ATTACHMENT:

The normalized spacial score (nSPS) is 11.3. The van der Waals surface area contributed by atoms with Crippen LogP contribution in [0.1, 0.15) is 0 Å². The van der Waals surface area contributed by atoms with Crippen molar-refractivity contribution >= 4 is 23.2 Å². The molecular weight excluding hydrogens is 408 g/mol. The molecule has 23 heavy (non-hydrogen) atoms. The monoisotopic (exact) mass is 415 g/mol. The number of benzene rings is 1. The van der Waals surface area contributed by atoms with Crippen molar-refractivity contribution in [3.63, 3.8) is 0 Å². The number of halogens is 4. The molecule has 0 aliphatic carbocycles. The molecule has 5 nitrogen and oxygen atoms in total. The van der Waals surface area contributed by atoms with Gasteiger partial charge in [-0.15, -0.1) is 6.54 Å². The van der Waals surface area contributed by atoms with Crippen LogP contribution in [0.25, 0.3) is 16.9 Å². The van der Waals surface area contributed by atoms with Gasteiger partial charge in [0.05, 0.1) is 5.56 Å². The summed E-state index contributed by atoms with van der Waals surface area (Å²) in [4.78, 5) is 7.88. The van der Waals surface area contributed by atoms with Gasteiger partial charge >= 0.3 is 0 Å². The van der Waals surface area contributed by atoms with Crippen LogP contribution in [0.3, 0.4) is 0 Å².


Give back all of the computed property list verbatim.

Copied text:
The normalized spacial score (nSPS) is 11.3. The van der Waals surface area contributed by atoms with Crippen LogP contribution in [0.1, 0.15) is 0 Å². The van der Waals surface area contributed by atoms with Crippen molar-refractivity contribution >= 4 is 23.2 Å². The molecular weight excluding hydrogens is 408 g/mol. The molecule has 23 heavy (non-hydrogen) atoms. The monoisotopic (exact) mass is 415 g/mol. The number of benzene rings is 1. The van der Waals surface area contributed by atoms with Crippen molar-refractivity contribution in [3.63, 3.8) is 0 Å². The number of halogens is 4. The molecule has 0 aliphatic carbocycles. The molecule has 5 nitrogen and oxygen atoms in total. The van der Waals surface area contributed by atoms with Gasteiger partial charge in [-0.15, -0.1) is 6.54 Å². The van der Waals surface area contributed by atoms with Crippen LogP contribution in [0.25, 0.3) is 16.9 Å². The van der Waals surface area contributed by atoms with Gasteiger partial charge in [0.05, 0.1) is 5.56 Å². The summed E-state index contributed by atoms with van der Waals surface area (Å²) in [4.78, 5) is 7.88. The van der Waals surface area contributed by atoms with Gasteiger partial charge >= 0.3 is 0 Å². The van der Waals surface area contributed by atoms with Crippen LogP contribution in [0.3, 0.4) is 0 Å².